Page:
Mr. Speaker, fundamentally it is a government based on free enterprise, and it really does not care about a lot of the activities it should be encouraging. I mentioned the dark fibre builds that can be done on a cooperative basis. School divisions in the United States 10 years ago were paying through the nose for slow broadband service through their telephone companies, and they finally decided to build their own dark fibre network. For a very low cost they built a dark fibre system. They used their entrepreneurial spirit to fill their own needs, while using extra capacity to lease space back.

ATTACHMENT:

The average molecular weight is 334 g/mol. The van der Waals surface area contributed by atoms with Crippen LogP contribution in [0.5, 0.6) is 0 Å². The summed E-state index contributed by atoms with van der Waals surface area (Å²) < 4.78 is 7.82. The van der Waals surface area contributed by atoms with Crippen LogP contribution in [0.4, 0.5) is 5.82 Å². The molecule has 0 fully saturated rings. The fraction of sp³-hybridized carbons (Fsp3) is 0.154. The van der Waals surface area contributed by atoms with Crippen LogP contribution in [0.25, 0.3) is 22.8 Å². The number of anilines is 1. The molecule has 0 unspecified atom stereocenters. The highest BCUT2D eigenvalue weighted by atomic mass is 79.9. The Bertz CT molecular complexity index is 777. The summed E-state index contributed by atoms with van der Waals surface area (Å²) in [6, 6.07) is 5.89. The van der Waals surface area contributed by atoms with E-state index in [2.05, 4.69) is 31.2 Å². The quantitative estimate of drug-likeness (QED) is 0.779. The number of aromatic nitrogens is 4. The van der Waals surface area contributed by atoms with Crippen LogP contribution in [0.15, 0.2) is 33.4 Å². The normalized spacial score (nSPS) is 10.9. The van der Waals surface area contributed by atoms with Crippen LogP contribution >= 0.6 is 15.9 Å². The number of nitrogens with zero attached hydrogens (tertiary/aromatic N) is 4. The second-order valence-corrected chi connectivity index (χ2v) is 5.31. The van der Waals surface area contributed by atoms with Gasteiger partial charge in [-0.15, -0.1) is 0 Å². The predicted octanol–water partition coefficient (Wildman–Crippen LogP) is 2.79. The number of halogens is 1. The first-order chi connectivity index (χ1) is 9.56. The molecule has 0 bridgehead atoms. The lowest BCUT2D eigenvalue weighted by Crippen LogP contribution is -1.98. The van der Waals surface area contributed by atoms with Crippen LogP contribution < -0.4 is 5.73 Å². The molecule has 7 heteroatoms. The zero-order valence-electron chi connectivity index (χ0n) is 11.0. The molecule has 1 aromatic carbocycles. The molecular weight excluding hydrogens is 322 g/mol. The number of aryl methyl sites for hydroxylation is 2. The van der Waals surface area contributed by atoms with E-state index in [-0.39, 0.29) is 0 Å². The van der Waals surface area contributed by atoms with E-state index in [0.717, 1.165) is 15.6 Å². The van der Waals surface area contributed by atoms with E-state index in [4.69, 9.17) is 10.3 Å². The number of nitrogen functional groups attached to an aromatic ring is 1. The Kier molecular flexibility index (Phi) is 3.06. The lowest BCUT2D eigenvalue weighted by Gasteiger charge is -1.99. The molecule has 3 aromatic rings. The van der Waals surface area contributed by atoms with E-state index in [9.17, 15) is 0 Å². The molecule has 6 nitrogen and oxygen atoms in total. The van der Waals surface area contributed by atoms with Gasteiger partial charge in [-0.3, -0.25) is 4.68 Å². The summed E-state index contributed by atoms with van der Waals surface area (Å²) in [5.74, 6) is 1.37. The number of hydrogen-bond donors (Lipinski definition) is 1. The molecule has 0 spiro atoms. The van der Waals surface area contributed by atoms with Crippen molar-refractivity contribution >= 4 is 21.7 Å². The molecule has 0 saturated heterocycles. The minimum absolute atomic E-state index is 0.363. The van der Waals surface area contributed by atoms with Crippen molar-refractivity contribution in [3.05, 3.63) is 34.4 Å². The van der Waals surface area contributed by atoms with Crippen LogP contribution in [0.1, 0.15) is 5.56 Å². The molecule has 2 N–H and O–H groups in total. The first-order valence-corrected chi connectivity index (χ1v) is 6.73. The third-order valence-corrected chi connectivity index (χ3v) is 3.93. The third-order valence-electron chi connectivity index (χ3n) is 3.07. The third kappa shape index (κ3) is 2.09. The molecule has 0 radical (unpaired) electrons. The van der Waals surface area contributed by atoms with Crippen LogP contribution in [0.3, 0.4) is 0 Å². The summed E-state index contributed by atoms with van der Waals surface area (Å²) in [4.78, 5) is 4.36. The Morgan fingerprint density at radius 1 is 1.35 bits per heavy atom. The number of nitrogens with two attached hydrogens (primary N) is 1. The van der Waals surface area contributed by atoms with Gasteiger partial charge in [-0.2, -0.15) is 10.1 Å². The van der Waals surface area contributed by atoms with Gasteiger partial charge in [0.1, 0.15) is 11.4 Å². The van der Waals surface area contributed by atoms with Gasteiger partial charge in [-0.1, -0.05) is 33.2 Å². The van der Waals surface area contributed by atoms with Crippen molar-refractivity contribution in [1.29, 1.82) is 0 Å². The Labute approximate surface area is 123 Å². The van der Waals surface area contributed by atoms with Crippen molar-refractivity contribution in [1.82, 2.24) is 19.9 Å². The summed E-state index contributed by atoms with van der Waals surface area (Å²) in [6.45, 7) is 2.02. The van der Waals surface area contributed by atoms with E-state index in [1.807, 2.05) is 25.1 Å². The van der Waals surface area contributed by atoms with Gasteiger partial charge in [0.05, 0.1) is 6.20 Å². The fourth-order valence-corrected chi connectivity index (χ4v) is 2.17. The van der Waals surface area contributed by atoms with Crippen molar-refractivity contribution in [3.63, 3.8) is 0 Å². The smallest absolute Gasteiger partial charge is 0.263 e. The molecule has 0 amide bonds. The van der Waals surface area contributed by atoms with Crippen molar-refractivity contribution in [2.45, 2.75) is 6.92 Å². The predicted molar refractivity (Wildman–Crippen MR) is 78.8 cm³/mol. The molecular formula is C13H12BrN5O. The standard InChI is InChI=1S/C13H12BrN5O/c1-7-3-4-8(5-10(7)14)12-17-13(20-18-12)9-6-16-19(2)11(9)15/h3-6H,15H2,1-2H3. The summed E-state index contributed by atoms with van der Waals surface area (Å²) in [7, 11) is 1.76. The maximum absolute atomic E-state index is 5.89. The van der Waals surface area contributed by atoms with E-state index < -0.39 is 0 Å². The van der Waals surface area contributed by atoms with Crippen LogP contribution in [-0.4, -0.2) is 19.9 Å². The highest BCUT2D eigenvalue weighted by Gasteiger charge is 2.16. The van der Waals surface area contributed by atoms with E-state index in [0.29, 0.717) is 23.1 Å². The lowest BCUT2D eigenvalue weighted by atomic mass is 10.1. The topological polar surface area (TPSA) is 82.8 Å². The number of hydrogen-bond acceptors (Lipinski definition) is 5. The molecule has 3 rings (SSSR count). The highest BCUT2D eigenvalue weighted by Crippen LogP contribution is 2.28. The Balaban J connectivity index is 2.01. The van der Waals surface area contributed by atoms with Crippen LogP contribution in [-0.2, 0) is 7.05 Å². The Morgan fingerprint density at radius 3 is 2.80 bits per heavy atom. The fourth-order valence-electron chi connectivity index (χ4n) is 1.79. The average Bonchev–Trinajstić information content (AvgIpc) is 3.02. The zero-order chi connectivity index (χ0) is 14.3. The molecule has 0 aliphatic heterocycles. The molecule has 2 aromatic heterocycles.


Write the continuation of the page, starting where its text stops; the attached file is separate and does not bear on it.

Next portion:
It is this kind of activity that government should be fostering, but it does not fit the corporate agenda. It does not make the big telephone companies happy, or attract the big money on Bay Street. What interest does the CEO of a big telephone company or a big Bay Street company have in developing a dark fibre co-op in northern Manitoba or northern Saskatchewan?
On native reserves across the country, we could have inexpensive dark fibre builds. Why is it not happening?